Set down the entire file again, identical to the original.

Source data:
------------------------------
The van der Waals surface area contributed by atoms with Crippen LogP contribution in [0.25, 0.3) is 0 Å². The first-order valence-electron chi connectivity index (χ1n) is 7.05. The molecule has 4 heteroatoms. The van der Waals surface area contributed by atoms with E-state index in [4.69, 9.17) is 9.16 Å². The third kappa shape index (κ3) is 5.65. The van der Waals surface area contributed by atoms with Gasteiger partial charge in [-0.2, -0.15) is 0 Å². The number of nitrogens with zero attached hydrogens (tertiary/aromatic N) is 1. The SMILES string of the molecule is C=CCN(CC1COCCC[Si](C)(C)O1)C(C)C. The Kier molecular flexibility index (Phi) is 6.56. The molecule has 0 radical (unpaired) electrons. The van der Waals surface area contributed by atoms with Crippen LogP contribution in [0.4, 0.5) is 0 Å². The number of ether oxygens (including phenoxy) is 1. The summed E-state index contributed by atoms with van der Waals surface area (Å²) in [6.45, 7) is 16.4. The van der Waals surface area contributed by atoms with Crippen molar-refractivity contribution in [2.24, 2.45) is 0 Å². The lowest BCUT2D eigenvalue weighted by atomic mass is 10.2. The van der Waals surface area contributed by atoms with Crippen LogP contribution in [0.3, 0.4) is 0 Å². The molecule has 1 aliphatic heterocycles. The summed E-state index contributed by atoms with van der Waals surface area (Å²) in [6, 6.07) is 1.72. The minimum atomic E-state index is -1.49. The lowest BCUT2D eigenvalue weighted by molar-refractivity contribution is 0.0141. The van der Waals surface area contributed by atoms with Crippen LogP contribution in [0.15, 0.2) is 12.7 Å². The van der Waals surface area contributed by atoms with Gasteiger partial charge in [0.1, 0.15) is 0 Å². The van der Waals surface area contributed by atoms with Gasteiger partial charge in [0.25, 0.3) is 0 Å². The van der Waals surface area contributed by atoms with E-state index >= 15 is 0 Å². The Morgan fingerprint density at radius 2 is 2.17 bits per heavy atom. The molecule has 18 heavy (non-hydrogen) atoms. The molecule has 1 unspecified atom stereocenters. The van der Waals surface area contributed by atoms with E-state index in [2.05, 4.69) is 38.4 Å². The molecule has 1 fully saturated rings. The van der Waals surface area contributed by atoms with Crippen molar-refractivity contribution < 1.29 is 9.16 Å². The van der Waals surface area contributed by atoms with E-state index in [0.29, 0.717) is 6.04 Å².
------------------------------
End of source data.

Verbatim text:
The van der Waals surface area contributed by atoms with Crippen LogP contribution in [0.25, 0.3) is 0 Å². The first-order valence-electron chi connectivity index (χ1n) is 7.05. The molecule has 4 heteroatoms. The van der Waals surface area contributed by atoms with E-state index in [4.69, 9.17) is 9.16 Å². The third kappa shape index (κ3) is 5.65. The van der Waals surface area contributed by atoms with Gasteiger partial charge in [-0.2, -0.15) is 0 Å². The number of nitrogens with zero attached hydrogens (tertiary/aromatic N) is 1. The SMILES string of the molecule is C=CCN(CC1COCCC[Si](C)(C)O1)C(C)C. The Kier molecular flexibility index (Phi) is 6.56. The molecule has 0 radical (unpaired) electrons. The van der Waals surface area contributed by atoms with Crippen LogP contribution in [0.4, 0.5) is 0 Å². The number of ether oxygens (including phenoxy) is 1. The summed E-state index contributed by atoms with van der Waals surface area (Å²) in [6.45, 7) is 16.4. The van der Waals surface area contributed by atoms with Crippen molar-refractivity contribution in [2.24, 2.45) is 0 Å². The lowest BCUT2D eigenvalue weighted by atomic mass is 10.2. The van der Waals surface area contributed by atoms with Crippen LogP contribution in [0.3, 0.4) is 0 Å². The molecule has 1 aliphatic heterocycles. The summed E-state index contributed by atoms with van der Waals surface area (Å²) in [6, 6.07) is 1.72. The minimum atomic E-state index is -1.49. The lowest BCUT2D eigenvalue weighted by molar-refractivity contribution is 0.0141. The van der Waals surface area contributed by atoms with Crippen LogP contribution in [0.15, 0.2) is 12.7 Å². The van der Waals surface area contributed by atoms with Gasteiger partial charge in [0.1, 0.15) is 0 Å². The van der Waals surface area contributed by atoms with Gasteiger partial charge in [0.25, 0.3) is 0 Å². The van der Waals surface area contributed by atoms with E-state index >= 15 is 0 Å². The Morgan fingerprint density at radius 2 is 2.17 bits per heavy atom. The molecule has 18 heavy (non-hydrogen) atoms. The molecule has 1 unspecified atom stereocenters. The van der Waals surface area contributed by atoms with E-state index in [2.05, 4.69) is 38.4 Å². The molecule has 1 fully saturated rings. The van der Waals surface area contributed by atoms with Crippen molar-refractivity contribution < 1.29 is 9.16 Å². The van der Waals surface area contributed by atoms with E-state index in [0.29, 0.717) is 6.04 Å².